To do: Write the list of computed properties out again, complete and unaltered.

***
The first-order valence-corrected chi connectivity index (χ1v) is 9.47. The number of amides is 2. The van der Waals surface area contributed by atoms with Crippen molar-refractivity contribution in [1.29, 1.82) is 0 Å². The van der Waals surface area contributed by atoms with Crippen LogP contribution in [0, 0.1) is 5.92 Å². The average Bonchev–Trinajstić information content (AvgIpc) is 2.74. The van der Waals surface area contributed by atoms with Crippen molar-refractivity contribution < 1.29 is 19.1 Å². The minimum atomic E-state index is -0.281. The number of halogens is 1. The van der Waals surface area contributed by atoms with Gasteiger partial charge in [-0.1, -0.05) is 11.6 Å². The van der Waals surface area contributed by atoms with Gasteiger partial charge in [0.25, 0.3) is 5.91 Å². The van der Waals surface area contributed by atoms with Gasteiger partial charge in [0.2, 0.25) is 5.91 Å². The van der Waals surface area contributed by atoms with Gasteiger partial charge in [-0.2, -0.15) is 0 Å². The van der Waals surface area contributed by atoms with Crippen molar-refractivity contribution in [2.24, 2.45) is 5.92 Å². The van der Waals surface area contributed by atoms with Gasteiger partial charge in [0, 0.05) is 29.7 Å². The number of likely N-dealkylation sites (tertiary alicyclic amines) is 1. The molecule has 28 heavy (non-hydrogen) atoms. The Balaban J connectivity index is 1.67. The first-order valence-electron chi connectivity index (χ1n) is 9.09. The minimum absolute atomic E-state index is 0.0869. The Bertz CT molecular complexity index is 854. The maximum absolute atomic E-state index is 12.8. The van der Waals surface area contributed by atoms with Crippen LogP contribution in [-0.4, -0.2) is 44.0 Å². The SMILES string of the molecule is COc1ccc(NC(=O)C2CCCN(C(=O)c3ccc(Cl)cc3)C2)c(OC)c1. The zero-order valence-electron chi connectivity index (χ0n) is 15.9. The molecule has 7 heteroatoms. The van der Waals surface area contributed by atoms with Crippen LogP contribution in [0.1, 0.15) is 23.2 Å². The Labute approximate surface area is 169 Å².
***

The first-order valence-corrected chi connectivity index (χ1v) is 9.47. The number of amides is 2. The van der Waals surface area contributed by atoms with Crippen molar-refractivity contribution in [1.29, 1.82) is 0 Å². The van der Waals surface area contributed by atoms with Crippen LogP contribution in [0, 0.1) is 5.92 Å². The average Bonchev–Trinajstić information content (AvgIpc) is 2.74. The van der Waals surface area contributed by atoms with Crippen molar-refractivity contribution < 1.29 is 19.1 Å². The minimum atomic E-state index is -0.281. The number of halogens is 1. The van der Waals surface area contributed by atoms with Gasteiger partial charge in [-0.1, -0.05) is 11.6 Å². The van der Waals surface area contributed by atoms with Gasteiger partial charge in [0.25, 0.3) is 5.91 Å². The van der Waals surface area contributed by atoms with Gasteiger partial charge in [0.2, 0.25) is 5.91 Å². The van der Waals surface area contributed by atoms with Gasteiger partial charge in [-0.2, -0.15) is 0 Å². The van der Waals surface area contributed by atoms with Crippen molar-refractivity contribution in [2.24, 2.45) is 5.92 Å². The van der Waals surface area contributed by atoms with Gasteiger partial charge in [0, 0.05) is 29.7 Å². The number of likely N-dealkylation sites (tertiary alicyclic amines) is 1. The molecule has 28 heavy (non-hydrogen) atoms. The Balaban J connectivity index is 1.67. The first-order valence-electron chi connectivity index (χ1n) is 9.09. The minimum absolute atomic E-state index is 0.0869. The Bertz CT molecular complexity index is 854. The maximum absolute atomic E-state index is 12.8. The van der Waals surface area contributed by atoms with Crippen LogP contribution in [-0.4, -0.2) is 44.0 Å². The SMILES string of the molecule is COc1ccc(NC(=O)C2CCCN(C(=O)c3ccc(Cl)cc3)C2)c(OC)c1. The zero-order valence-electron chi connectivity index (χ0n) is 15.9. The molecule has 7 heteroatoms. The van der Waals surface area contributed by atoms with Crippen LogP contribution in [0.1, 0.15) is 23.2 Å². The Labute approximate surface area is 169 Å².